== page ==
Q&A: Patrick Taylor, CEO. Oversight Systems

SSON News and Analysis
Posted: 07/09/2012

Because of the downturn in the economy, the number of fraud incidents within organizations has grown. Patrick Taylor, CEO of Oversight Systems, explains steps your organization can take to prevent fraud while ensuring a greater level of compliance assurance.

SSON: What type of fraud are you seeing within organizations?

Patrick Taylor: There are two sides to fraud quite frankly: asset misappropriation, which is basically an employee stealing something and then there's financial reporting fraud. So think of Satayam in India. The economy is really hitting both sides, so there is more pressure on individual employees. For instance employees may pad their expense report or they may try to process a payment to their wife or their brother or something like that through the accounts payable system and then you are also going to have pressure on people to cook the books to reach their earnings numbers or pass the steers test from the US treasury.

SSON: We know it is difficult for a business to avoid being affected by fraud ; what areas in business are suffering the most?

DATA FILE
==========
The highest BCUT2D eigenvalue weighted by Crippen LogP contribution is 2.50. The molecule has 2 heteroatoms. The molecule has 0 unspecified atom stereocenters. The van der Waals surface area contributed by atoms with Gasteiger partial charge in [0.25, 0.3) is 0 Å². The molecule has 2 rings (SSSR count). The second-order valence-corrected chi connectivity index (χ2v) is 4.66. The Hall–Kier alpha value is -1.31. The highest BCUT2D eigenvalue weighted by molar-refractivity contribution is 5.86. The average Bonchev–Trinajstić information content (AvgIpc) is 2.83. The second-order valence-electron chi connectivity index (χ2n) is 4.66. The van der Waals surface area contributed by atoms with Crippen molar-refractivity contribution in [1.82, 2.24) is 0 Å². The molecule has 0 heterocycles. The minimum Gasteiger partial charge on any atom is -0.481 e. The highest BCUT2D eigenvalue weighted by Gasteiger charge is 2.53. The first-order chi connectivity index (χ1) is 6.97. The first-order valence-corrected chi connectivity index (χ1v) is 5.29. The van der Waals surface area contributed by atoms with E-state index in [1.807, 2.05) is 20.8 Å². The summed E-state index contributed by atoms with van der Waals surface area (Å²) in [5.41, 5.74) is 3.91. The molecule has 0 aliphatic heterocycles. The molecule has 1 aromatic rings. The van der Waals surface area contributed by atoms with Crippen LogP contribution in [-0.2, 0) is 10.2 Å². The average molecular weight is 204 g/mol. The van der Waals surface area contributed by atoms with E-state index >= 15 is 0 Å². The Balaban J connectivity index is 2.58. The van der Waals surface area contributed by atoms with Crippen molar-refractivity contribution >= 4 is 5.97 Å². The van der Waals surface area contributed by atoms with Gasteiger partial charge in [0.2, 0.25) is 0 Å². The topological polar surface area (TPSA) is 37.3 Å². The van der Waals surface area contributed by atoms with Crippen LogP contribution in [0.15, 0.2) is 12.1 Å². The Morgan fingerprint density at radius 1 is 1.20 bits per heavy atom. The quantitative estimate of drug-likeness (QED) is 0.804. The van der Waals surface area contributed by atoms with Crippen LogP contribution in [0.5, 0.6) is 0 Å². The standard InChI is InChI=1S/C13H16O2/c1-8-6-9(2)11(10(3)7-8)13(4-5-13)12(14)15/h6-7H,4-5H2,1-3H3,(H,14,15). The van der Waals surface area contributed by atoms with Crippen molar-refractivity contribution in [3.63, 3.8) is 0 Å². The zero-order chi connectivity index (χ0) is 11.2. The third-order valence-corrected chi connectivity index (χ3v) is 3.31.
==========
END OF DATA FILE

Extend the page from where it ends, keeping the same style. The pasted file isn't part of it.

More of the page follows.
PT: I guess different dimensions of it. There is the physical asset side of it – where maybe an employee takes a pen home or something, but that’s not going to really kill anyone. But you see some things like people ordering an extra printer cartridge and selling it on EBay. Second there is ‘ let me just directly steal money' – that type of fraud and that is happening in disbursement operations like, travel expenses or filling in expense reports. Perhaps the use of corporate purchase cards and as well in accounts payable. So anywhere in disbursement operations, there is a temptation for fraud.

You can also see it on the revenue side of the house where you have someone in sales / commission capacity to book fake revenue or get credit that really should have applied to a different channel of the company. And then you have fraud which occurs in finance – cooking the books, such as someone making adjustments in the general ledger.That is typically happening where someone owns a Profit & Loss statement, therefore responsibility for making earnings, whether that affects their bonus or stock-price. They have the ability and the temptation to cook the books.

SSON: How is fraud taking place – is it employees taking advantage of their position within an organization or are most cases external to an organization?

PT: You are going to see the most fraud loss internally. The incidents of a hacker coming in from the outside are generally rare. You will see that more in banking. It is generally the people in the inside who have a greater degree of trust who have the opportunity and as we said earlier, an increased temptation to commit fraud.

SSON: What essentially are the pain points of clients that you are working with?